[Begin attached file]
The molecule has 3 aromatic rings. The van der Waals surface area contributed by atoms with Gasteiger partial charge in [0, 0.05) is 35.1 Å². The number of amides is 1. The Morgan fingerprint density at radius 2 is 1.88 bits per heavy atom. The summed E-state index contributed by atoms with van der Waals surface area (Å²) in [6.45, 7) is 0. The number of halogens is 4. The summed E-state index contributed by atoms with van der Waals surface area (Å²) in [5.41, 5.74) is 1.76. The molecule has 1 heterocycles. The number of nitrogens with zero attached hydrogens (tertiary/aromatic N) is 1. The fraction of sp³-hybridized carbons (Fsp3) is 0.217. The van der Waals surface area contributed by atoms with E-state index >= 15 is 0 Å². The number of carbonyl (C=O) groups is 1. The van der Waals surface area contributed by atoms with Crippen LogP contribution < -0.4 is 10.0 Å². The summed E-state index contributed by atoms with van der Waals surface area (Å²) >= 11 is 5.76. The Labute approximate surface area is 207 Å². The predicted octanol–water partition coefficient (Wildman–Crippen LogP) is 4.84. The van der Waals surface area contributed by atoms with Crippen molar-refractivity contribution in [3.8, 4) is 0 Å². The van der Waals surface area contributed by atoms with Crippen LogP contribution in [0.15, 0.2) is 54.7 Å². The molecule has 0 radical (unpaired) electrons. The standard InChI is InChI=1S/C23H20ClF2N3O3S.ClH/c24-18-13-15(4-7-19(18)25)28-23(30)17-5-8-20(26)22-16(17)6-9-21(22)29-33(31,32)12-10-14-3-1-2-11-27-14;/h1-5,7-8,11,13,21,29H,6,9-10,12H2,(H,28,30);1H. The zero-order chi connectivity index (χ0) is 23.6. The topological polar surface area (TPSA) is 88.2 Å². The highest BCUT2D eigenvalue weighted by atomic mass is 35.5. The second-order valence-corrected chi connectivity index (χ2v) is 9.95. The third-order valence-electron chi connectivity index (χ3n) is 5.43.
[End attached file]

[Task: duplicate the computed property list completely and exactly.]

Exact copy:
The molecule has 3 aromatic rings. The van der Waals surface area contributed by atoms with Gasteiger partial charge in [0, 0.05) is 35.1 Å². The number of amides is 1. The Morgan fingerprint density at radius 2 is 1.88 bits per heavy atom. The summed E-state index contributed by atoms with van der Waals surface area (Å²) in [6.45, 7) is 0. The number of halogens is 4. The summed E-state index contributed by atoms with van der Waals surface area (Å²) in [5.41, 5.74) is 1.76. The molecule has 1 heterocycles. The number of nitrogens with zero attached hydrogens (tertiary/aromatic N) is 1. The fraction of sp³-hybridized carbons (Fsp3) is 0.217. The van der Waals surface area contributed by atoms with E-state index >= 15 is 0 Å². The number of carbonyl (C=O) groups is 1. The van der Waals surface area contributed by atoms with Crippen LogP contribution < -0.4 is 10.0 Å². The summed E-state index contributed by atoms with van der Waals surface area (Å²) >= 11 is 5.76. The Labute approximate surface area is 207 Å². The predicted octanol–water partition coefficient (Wildman–Crippen LogP) is 4.84. The van der Waals surface area contributed by atoms with Crippen molar-refractivity contribution in [3.8, 4) is 0 Å². The van der Waals surface area contributed by atoms with Crippen LogP contribution in [0.15, 0.2) is 54.7 Å². The molecule has 0 radical (unpaired) electrons. The standard InChI is InChI=1S/C23H20ClF2N3O3S.ClH/c24-18-13-15(4-7-19(18)25)28-23(30)17-5-8-20(26)22-16(17)6-9-21(22)29-33(31,32)12-10-14-3-1-2-11-27-14;/h1-5,7-8,11,13,21,29H,6,9-10,12H2,(H,28,30);1H. The zero-order chi connectivity index (χ0) is 23.6. The topological polar surface area (TPSA) is 88.2 Å². The highest BCUT2D eigenvalue weighted by atomic mass is 35.5. The second-order valence-corrected chi connectivity index (χ2v) is 9.95. The third-order valence-electron chi connectivity index (χ3n) is 5.43.